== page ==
But how can you track adoption? Number of downloads of the OS or the program? Not a great measure if it’s something everyone needs to install. If you were trying to track the number of Apple Mail users based on the number of people running iOS on a device you’d be pretty far off the mark. Just because it’s installed doesn’t mean it’s used. So how can we track that feature and recoup some of the development costs at the same time? That’s right! Licensing!

The Double-Edged Sword

Licensing, in and of itself, it’s evil. You have to agree to a license every time you use software. Even if you’re using something with a license that says you can do whatever you want with it. The inherent evil part of the license is when it’s applied in an unfair way.

A friend once told me that a networking vendor had a great idea on how to recoup the costs of developing their software-defined strategy. Instead of charging more to turn the feature on for the whole switch they wanted to charge per flow that used the feature. The rest of the room was speechless. How in the world can you charge for a feature in a switch by the flow? Even with bundling of the licenses you’d incur a significant amount of costs just to operate whatever that was. Amazingly enough the person that suggested it had come from a consumer productivity software background, which per-use licensing was the norm.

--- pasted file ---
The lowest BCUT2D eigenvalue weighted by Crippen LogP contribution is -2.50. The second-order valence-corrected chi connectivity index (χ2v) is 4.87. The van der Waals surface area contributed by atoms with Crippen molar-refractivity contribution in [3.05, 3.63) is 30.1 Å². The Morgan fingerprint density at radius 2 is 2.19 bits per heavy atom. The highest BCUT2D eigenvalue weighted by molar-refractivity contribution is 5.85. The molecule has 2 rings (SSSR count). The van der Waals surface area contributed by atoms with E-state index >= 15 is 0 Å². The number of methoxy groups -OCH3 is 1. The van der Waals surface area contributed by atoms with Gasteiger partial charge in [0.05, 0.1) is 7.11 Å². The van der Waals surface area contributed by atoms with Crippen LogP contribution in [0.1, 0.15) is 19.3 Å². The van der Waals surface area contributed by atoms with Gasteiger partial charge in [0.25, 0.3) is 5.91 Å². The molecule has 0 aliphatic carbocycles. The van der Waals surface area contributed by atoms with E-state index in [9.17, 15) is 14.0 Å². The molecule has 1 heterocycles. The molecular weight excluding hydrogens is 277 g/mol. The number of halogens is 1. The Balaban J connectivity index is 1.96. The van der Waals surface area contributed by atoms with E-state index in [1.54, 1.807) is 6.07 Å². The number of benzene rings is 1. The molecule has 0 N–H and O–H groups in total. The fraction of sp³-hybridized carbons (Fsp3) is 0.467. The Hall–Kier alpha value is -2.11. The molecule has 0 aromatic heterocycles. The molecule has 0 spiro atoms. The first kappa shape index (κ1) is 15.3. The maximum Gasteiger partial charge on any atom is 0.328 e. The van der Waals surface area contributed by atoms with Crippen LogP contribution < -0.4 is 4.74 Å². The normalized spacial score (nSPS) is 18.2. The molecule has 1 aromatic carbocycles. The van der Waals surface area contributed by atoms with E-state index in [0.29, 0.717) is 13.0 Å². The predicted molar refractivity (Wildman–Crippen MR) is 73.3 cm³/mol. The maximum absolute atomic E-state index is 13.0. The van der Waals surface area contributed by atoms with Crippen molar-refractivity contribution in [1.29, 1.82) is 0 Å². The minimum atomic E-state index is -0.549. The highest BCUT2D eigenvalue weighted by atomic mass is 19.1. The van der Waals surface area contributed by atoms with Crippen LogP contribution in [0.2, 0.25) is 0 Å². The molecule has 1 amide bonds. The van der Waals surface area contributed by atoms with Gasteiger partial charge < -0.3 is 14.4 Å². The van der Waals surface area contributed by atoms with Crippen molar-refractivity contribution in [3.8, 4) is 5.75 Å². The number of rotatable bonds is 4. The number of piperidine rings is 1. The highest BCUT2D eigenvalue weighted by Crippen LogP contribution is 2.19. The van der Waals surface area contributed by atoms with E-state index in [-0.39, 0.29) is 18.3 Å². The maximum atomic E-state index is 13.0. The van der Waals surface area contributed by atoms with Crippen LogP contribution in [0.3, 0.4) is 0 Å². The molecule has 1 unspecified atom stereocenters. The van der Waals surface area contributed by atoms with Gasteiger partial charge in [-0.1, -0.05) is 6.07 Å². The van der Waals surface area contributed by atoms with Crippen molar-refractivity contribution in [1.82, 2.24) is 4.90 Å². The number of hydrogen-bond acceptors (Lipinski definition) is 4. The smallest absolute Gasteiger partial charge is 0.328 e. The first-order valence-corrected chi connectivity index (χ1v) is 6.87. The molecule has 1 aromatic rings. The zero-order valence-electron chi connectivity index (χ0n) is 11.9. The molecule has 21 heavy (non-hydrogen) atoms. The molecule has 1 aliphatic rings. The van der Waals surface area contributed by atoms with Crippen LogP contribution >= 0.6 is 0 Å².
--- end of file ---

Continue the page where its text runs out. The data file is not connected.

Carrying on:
The idea is sound. Charge people for what they use. But the application failed. Could you imagine someone charging you per phone call? It’s happened before. Remember when calling cards were a thing? You could pay a few cents a minute to talk. Today? The idea of mobile phones and unlimited voice plans makes the idea of per-use phones antiquated at best.

Another great example of licensing backfiring is when Cisco decided they wanted to start charging a license fee for each different phone type they sold. After all, it should cost more to connect a video phone than it should to connect a regular desk phone, right? After spending years fighting against Device License Units (DLUs) and watching them get tossed to side in favor of modified user licensing because of the rise of software over voice, I realized that this is a game that really never ends. I was the proud owner of an old unlimited data plan from back in the day when the iPhone first came out and my provider wanted to charge you more for the voice minutes instead of the data. Today the data usage is much more valuable to them. Trends change. Devices change. And that means you have to keep your licensing fair and even.